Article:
Over the last 2 years we’ve spoken with hundreds of families like yours as we’ve created Better Place Forests. In doing so, we’ve noticed the topics that come up the most when someone is going through the process of choosing a memorial.
We thought it would be helpful if we created a list of the 7 most important things to ask yourself when you’re going through the process of choosing a memorial.
1. Who are you creating your memorial for?
This isn’t as straightforward as it seems. Obviously any memorial you create is going to be for yourself. But there are always other people to consider. A memorial is often used as place to grieve and remember and it’s the place where friends and family will visit you.
One conversation we had early on was with a friend (male) of ours in his mid-50s. We were discussing Better Place Forests and he had mentioned he hadn’t done much thinking about his own memorial before.
He said to us, “If it were just up to me, I’d be fine with being spread anywhere outside. But I think something like this would really help my daughters grieve.”
The statement really hit home. While it might be your memorial and you should choose what you want, make sure that it can provide comfort for your friends and family as well.
2. Are you creating a personal or family memorial?
The most common issue that comes up is that when people begin to plan their memorial, they are asked if they are creating it for themselves (and for their husband or wife), or for their entire family.
One of the most comforting thoughts for both parents and children is that they will be reunited. My colleague Sandy’s parents thought of this when they purchased grave plots for their 2 sons before they died. Unfortunately though, because they only purchased 4 plots, there isn’t enough room at the cemetery for either of their sons’ families.
Planning for memorials should be about the long-term and it’s worth it to speak to your children before you make any decisions.
3. Do you want your family and friends to visit your memorial?
Traditionally the answer to this question has always been yes. With the increase in cremation though, it becomes a more complicated question.
If you are choosing an option in a cemetery or with Better Place Forests, your friends and family will have the ability to visit your plot, niche, or tree.
However, if you are choosing spreading in nature, keep in mind that there might not be a way for your friends and family to visit your final resting place.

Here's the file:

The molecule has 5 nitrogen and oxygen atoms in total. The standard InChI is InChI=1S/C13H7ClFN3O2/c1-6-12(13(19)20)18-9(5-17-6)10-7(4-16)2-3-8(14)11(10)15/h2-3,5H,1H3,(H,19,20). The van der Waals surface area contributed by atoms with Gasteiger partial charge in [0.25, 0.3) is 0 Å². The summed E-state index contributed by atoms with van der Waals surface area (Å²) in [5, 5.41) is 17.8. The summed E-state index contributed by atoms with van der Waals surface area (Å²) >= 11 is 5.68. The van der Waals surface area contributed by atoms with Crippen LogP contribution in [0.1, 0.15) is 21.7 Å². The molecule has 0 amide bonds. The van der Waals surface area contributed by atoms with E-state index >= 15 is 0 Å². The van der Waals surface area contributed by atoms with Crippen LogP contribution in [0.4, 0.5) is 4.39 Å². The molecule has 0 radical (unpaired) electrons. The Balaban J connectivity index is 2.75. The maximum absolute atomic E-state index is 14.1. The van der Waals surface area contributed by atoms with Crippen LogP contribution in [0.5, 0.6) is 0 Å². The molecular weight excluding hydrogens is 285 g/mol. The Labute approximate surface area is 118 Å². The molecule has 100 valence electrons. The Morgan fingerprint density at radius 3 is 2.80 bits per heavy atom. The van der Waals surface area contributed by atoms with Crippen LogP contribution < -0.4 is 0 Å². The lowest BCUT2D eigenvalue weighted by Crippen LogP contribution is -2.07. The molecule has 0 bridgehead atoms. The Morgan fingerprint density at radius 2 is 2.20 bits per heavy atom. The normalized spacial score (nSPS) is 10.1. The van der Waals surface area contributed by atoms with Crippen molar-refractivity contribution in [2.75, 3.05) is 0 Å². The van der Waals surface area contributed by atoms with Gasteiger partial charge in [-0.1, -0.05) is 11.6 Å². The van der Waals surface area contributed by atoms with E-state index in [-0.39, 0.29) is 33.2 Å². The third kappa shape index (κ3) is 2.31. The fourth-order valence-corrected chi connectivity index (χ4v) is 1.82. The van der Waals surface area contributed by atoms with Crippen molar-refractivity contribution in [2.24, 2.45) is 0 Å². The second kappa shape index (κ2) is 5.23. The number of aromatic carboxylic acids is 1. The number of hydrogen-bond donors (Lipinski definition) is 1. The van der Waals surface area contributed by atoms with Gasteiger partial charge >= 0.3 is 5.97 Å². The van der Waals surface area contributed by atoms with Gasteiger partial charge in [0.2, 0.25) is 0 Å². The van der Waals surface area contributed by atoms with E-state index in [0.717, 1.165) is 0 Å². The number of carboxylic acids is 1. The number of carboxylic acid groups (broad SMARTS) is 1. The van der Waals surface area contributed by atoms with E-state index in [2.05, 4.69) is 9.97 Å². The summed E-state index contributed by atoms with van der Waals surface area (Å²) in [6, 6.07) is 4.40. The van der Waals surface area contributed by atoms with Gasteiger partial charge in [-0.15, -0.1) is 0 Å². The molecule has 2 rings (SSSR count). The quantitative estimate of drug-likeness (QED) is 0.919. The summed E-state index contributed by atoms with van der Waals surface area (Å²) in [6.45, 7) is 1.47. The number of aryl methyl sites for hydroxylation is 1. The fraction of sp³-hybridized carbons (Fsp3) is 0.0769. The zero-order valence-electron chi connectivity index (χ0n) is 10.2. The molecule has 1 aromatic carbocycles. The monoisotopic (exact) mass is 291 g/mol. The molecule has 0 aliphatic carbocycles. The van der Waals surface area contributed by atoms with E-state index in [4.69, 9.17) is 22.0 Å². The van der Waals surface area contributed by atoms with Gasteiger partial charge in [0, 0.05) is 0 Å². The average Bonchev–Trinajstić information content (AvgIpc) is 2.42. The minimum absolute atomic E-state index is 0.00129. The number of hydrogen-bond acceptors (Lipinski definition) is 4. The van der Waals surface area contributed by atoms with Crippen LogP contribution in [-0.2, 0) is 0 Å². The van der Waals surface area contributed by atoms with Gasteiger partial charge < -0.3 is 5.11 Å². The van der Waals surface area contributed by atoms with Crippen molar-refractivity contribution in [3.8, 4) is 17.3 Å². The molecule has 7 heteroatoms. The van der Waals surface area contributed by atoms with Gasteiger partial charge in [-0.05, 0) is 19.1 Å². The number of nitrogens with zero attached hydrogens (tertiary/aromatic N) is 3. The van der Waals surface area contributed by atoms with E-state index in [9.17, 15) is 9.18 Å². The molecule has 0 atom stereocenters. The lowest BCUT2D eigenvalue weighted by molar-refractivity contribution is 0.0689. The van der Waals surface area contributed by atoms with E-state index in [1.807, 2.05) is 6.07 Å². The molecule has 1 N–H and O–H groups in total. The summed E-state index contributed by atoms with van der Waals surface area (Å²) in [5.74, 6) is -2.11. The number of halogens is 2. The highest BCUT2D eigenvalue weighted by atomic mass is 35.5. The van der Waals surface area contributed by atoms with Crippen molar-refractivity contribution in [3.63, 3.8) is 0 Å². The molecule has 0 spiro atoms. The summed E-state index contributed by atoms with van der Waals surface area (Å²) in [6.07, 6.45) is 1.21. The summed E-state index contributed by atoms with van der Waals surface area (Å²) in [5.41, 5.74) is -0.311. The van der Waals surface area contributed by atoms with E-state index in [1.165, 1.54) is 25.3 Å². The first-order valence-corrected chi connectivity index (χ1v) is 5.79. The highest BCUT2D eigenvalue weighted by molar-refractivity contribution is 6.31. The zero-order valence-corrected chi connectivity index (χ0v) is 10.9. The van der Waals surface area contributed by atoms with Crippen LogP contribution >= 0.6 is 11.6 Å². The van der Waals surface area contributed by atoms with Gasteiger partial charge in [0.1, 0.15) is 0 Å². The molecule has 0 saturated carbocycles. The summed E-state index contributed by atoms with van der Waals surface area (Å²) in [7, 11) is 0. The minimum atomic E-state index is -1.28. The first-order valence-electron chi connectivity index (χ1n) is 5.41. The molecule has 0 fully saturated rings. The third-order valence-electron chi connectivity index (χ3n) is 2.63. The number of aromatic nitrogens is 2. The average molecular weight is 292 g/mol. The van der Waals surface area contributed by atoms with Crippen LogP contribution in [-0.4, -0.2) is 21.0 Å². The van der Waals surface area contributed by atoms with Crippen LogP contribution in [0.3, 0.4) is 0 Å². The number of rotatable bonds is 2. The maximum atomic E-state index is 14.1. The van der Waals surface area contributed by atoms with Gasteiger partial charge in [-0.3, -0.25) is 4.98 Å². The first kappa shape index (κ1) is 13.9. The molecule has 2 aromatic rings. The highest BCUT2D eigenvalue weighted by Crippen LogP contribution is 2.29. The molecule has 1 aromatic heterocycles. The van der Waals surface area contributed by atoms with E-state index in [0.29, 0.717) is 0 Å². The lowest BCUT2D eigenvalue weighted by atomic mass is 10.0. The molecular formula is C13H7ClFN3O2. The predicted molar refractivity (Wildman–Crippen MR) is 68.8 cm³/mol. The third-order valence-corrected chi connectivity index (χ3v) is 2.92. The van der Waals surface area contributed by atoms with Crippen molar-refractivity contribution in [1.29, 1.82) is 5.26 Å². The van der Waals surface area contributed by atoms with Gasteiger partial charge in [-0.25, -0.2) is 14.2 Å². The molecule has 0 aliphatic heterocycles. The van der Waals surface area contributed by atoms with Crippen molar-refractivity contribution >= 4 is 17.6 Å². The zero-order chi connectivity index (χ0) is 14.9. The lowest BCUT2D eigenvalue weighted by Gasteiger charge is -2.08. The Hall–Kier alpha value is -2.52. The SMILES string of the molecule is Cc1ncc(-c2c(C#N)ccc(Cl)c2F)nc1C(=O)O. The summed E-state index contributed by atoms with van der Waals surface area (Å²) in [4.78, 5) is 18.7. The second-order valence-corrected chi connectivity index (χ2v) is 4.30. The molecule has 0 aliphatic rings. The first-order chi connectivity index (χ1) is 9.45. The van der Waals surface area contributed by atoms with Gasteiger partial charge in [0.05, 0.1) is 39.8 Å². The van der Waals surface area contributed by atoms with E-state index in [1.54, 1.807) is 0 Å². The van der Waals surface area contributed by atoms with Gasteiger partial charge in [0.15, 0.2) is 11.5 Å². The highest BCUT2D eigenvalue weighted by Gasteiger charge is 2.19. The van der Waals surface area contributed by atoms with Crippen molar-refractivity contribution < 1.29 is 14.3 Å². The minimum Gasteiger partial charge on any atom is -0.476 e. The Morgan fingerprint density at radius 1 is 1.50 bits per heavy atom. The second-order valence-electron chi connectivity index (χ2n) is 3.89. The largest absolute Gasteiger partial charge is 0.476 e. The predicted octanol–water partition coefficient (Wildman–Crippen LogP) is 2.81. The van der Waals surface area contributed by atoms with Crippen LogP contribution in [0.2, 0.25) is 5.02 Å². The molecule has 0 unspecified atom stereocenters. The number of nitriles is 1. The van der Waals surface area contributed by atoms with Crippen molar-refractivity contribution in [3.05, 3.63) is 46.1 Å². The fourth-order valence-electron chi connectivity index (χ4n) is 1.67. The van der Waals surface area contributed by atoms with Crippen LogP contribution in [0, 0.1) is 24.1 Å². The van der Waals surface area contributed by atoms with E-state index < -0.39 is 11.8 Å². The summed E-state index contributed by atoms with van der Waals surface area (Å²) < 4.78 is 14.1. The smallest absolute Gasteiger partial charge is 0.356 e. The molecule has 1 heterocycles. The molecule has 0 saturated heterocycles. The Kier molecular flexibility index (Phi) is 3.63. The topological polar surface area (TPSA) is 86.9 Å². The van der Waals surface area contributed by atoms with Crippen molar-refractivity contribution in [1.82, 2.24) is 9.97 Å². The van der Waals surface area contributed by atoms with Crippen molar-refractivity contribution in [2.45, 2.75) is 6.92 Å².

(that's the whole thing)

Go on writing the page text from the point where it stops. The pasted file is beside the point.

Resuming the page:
4. What would you like your memorial to look like?
Depending on the option you choose, there are a number of options in what your memorial marker will be. If you’re choosing spreading in nature, you might want your ashes spread in a very specific way such as in a river, or in the ocean.
Some cemeteries allow a wide range of tombstones and niche options. Other types like Better Place Forests allow for a choice of trees.
Think about what your visitors will see and feel when they visit your memorial and what it will mean to them.
5. Where do you want your memorial to be located?
You might have lived in a few cities during your life and your friends and family might be somewhere else. You might want to be in the cemetery where your ancestors are or you might want to choose a new location for your own family.
Regardless of what you believe happens when people die, your final resting place will be somewhere that others visit to think of you.
Your memorial can often be a comfort for you as well. Knowing that you will return to the earth in that location. Therefore it’s important that you choose a location that makes you happy.
6. What would you like your memorial to say?
If you are choosing an option where you can customize the text on your memorial marker, you should think about what sentence or quote you would like.
Most often it is chosen by your family, but many people have something in particular they want it to say - perhaps a favorite quote or a sentiment that expresses how you lived your life.
The important thing to keep in mind is that this is what people be reminded of when they visit your grave and read your memorial.
7. What is the budget for your memorial?
Memorials in all types of cemeteries have a wide range of prices. Even spreading in nature has state fees.
If you have a particular memorial that you would like, make sure to find out the cost. While most people purchase their own memorial well in advance, others just specify an amount of money in their will for their family to use.
You don’t want to surprise your family with an unexpected bill. You also don’t want to leave them without clear guidance about what to do and how to pay for it.
Some Last Thoughts
When I first speak with people, they are often at the very beginning of their search for their personal or family memorial. They might have a rough idea of what they want, or they are just exploring all the options to see what feels right.
Your memorial is a very personal thing and will be a place that others go to remember you - make sure that you really think about what you want. Hopefully these questions are a good place to start.